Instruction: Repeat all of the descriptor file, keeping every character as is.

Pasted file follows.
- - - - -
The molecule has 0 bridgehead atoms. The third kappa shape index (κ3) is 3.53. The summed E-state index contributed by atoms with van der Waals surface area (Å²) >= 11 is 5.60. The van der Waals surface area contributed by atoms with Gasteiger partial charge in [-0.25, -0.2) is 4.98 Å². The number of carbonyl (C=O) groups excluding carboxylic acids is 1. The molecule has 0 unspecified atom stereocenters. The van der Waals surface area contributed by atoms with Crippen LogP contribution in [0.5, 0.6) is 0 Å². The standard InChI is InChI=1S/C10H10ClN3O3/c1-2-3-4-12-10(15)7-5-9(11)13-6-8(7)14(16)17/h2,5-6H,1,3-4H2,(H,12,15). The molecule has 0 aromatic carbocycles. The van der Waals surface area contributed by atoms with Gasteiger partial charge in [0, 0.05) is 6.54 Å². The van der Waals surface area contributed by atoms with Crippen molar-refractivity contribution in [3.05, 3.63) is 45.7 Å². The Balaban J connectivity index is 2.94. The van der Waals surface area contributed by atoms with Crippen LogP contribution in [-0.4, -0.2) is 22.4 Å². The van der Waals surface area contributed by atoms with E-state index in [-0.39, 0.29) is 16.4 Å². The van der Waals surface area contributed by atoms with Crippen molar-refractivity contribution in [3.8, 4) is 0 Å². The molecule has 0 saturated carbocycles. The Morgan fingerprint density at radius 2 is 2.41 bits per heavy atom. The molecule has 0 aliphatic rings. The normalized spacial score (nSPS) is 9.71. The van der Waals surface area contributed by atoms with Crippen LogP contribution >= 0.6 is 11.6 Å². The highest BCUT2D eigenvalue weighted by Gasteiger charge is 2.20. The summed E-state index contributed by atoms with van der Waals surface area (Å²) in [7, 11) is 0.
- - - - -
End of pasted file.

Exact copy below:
The molecule has 0 bridgehead atoms. The third kappa shape index (κ3) is 3.53. The summed E-state index contributed by atoms with van der Waals surface area (Å²) >= 11 is 5.60. The van der Waals surface area contributed by atoms with Gasteiger partial charge in [-0.25, -0.2) is 4.98 Å². The number of carbonyl (C=O) groups excluding carboxylic acids is 1. The molecule has 0 unspecified atom stereocenters. The van der Waals surface area contributed by atoms with Crippen LogP contribution in [0.5, 0.6) is 0 Å². The standard InChI is InChI=1S/C10H10ClN3O3/c1-2-3-4-12-10(15)7-5-9(11)13-6-8(7)14(16)17/h2,5-6H,1,3-4H2,(H,12,15). The molecule has 0 aromatic carbocycles. The van der Waals surface area contributed by atoms with Gasteiger partial charge in [0, 0.05) is 6.54 Å². The van der Waals surface area contributed by atoms with Crippen molar-refractivity contribution in [3.05, 3.63) is 45.7 Å². The Balaban J connectivity index is 2.94. The van der Waals surface area contributed by atoms with Crippen LogP contribution in [-0.4, -0.2) is 22.4 Å². The van der Waals surface area contributed by atoms with E-state index in [-0.39, 0.29) is 16.4 Å². The van der Waals surface area contributed by atoms with Crippen molar-refractivity contribution in [3.8, 4) is 0 Å². The molecule has 0 saturated carbocycles. The Morgan fingerprint density at radius 2 is 2.41 bits per heavy atom. The molecule has 0 aliphatic rings. The normalized spacial score (nSPS) is 9.71. The van der Waals surface area contributed by atoms with Crippen LogP contribution >= 0.6 is 11.6 Å². The highest BCUT2D eigenvalue weighted by Gasteiger charge is 2.20. The summed E-state index contributed by atoms with van der Waals surface area (Å²) in [7, 11) is 0.